Soul of Christ, sanctify me; 
Body of Christ, save me; 
Blood of Christ, inebriate me; 
Water from the side of Christ, wash me; 
Passion of Christ, strengthen me; 
O good Jesus hear me; 
Within your wounds hide me; 
separated from you, let me never be; 
From the evil one protect me; 
At the hour of my death, call me; 
And close to you bid me; That with your saints, 
I may be praising you forever and ever. 

Amen.

As the celebration of Christmas approaches, let’s be grateful to be able to take a few moments to recalibrate our own sense of awe and wonder at the gift of the Holy Eucharist, and give great thanks for each and every opportunity to welcome Jesus anew into our lives, whether you are blessed to physically receive Him, or whether you must suffer the sacrifice of praying for Spiritual Communion.  Jesus seeks us out . . . let us be ready to receive Him.

AMDG,
Sarah

Sarah Kaye is a homeschooling mother of seven (so far) who spends her free time consulting with the great folks at Memoria Press. Find her on the Member Forum at MemoriaPress.com under the title, KF2000.

p.s. from Kendra: The winner of the Liturgical Living giveaway is . . . Ashley Strukel! Please email me at catholicallyear@gmail.com by Monday to claim your prize! Ashley wins either a printable pdf OR a spiral bound hardcopy of Kelly’s planner: The Best Laid Plans AND an ebook copy of Haley and Daniel Stewart’s new liturgical living cookbook: More Feasts! 


And, in a pretty awesome coincidence ALL the recipes in More Feasts! are gluten free.


SOOOOO . . . I talked with Haley, and she wants to offer my readers another ebook copy of More Feasts! PLUS an ebook copy of the first book, Feast! That’s 33 recipes based on Saints’ feast days that are perfect for all the gluten-free Catholics in your life.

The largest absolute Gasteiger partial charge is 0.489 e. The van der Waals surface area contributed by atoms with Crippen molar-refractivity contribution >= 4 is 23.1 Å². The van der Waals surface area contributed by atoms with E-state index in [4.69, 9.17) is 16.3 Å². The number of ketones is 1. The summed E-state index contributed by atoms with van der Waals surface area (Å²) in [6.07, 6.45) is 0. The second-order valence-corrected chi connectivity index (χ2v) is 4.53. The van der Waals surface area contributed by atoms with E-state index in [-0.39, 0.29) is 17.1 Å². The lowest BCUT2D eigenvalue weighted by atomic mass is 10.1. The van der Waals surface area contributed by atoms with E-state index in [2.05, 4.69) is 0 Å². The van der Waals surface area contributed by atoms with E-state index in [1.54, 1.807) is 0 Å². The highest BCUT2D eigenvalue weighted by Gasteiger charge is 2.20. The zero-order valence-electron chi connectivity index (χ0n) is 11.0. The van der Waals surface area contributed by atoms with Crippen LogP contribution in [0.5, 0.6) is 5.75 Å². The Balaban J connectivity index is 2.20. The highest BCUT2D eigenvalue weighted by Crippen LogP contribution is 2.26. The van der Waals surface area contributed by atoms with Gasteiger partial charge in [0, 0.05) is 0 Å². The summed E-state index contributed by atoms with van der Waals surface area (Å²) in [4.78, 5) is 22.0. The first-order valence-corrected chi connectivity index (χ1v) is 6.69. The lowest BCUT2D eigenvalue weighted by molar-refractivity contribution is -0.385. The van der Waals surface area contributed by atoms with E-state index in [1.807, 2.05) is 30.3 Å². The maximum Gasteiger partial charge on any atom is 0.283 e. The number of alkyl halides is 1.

I’d love these books to benefit someone who is gluten-free. So, if you’d like to win them, please leave a comment telling me who you know who’s gluten-free who will either receive the books, or at least something you’ll cook from the books if you win them!  The person can be you, that’s allowed. And since they are ebooks, all you internationals are eligible to win!


I’ll announce the winner on Wednesday, so be sure to check back then to see if you won.


And the Advent giveaways don’t stop, Sarah got the fine folks at Memoria Press to offer a giveaway you homeschool types will love. Check back for that next week.


In the meantime, enjoy the great feasts this weekend. We’re braiding our hair and having Tamale Pie for Our Lady of Guadalupe today.



Then (if this very-welcome-but-still-very-inconvenient rain ever stops) we’ll put up our Christmas lights on Saturday for St. Lucy’s day. And eat these, which are either supposed to be cats or eyeballs, depending on whom you ask. But *I* am going to make them out of a pop-tube of cinnamon roll dough. Please don’t tell Norway.